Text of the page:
“The issue will become ammunition and the consumption rates,” Milley said on Wednesday. “We are looking at all of that very, very carefully on a day-to-day basis. … We think we’re OK right now.”

On a tactical level, the HIMARS munitions are very effective for hitting fixed targets at long range — say, a Russian ammunitions dump — but are less suited for broad strikes against infantry or artillery. That means they’ll be less effective as part of an eventual Ukrainian counteroffensive in the south or east of the country. “HIMARS will help produce a stalemate, but it’s not going to be decisive in reconquering the lost territory,” said Cancian.

Despite their precision, there’s also the higher potential for civilian casualties when longer-range weapons are used. The Russian media has reported a number of civilian casualties from HIMARS strikes, putting the blame on Ukraine’s American allies. While such claims cannot be verified — and they certainly are not comparable to the mass-casualty destruction of Ukrainian cities by the Russian military. Russia can be expected to take full propaganda advantage of any errant strikes.

Rocket politics

One might wonder, given their effectiveness, why it took the U.S. so long to start sending Ukraine HIMARS in the first place. One reason appears to have been concerns about the potential for these long-range rockets to be used to hit targets inside Russia. “We are not going to send to Ukraine rocket systems that can strike into Russia,” President Joe Biden told reporters in May. The Ukrainians have attacked a number of targets within Russia but have been coy about it. Reznikov said the Ukrainians have committed not to use HIMARS against targets on Russian territory, though it’s not clear if that extends to Russian-occupied Crimea, which Moscow annexed in 2014.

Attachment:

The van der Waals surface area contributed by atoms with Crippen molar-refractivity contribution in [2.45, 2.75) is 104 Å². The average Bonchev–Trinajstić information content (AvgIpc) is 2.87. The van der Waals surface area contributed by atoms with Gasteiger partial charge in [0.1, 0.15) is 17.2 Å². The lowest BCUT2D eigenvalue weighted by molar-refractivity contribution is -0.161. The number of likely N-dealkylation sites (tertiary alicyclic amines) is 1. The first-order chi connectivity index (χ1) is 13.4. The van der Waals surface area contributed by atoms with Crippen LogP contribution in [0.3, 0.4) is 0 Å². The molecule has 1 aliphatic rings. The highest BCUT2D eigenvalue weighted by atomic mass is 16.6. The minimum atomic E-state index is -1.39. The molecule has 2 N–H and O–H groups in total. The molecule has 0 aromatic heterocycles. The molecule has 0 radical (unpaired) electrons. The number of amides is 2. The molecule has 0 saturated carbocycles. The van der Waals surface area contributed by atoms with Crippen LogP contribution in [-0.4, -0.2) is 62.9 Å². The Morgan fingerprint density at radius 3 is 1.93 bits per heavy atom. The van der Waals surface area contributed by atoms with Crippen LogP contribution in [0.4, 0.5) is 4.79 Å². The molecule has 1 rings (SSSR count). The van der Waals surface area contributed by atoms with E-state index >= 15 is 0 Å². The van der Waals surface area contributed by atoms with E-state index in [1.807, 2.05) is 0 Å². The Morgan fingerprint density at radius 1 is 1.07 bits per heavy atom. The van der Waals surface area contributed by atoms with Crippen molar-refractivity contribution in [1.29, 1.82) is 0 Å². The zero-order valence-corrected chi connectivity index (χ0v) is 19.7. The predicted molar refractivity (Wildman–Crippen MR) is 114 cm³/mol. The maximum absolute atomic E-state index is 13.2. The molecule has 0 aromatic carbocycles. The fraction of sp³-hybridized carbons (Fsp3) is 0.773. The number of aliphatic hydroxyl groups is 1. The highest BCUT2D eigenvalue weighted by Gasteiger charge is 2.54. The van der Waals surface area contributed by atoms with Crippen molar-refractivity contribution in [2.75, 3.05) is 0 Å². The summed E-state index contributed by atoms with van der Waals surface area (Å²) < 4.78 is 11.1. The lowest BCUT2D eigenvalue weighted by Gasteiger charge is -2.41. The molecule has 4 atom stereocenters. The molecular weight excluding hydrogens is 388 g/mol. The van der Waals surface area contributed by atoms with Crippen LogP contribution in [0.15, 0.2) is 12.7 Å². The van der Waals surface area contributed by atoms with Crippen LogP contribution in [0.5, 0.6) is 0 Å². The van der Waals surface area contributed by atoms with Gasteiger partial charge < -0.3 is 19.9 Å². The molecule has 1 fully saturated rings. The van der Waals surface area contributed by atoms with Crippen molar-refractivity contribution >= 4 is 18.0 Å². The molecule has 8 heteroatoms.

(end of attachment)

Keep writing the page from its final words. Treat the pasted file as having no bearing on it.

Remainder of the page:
Meanwhile, the Biden administration has softened its stance, but only to a degree: The U.S. is not providing the longer-range ATACMS rockets, which could hit deep within Russia, despite Ukrainian requests. As Undersecretary of Defense for Policy Colin Kahl put it in a press briefing at the beginning of June, “We settled on the HIMARS with the GMLRS round as the appropriate round at this time. We don’t assess that they need systems that range out hundreds and hundreds of kilometers for the current fight.” A Pentagon spokesperson declined to comment when asked by Grid whether ATACMS are currently being considered for Ukraine, referring to earlier public statements.

This caution does not appear to have mollified the Russian leadership. In comments this week, Russian Foreign Minister Sergei Lavrov said Russia would be forced to take more territory in Ukraine if the West continued providing it with weapons, such as the HIMARS, that could strike Russian territory. “If the West continues to pump Ukraine full of weaponry out of impotent rage or a desire to exacerbate the situation … then that means our geographical tasks will move even further from the current line,” he said.

Lavrov’s comment should be taken with a grain of salt. It’s not clear that Russia ever abandoned the goals of taking as much Ukrainian territory as it possibly can. When asked about the comments, Austin quipped, “I’m sure that Ukrainian leadership will be pleased to hear Lavrov’s confirmation of the effectiveness” of the HIMARS.

The HIMARS is neither a miracle weapon nor the battlefield newcomer that will ultimately determine victory in this war. But for now, it’s fair to say that it’s shifting how both sides view what’s possible on the battlefield. And for many Ukrainians, that’s something to sing about.

Thanks to Alicia Benjamin for copy editing this article.

  • Joshua Keating
    Joshua Keating

    Global Security Reporter

    Joshua Keating is a global security reporter for Grid focused on conflict, diplomacy and foreign policy.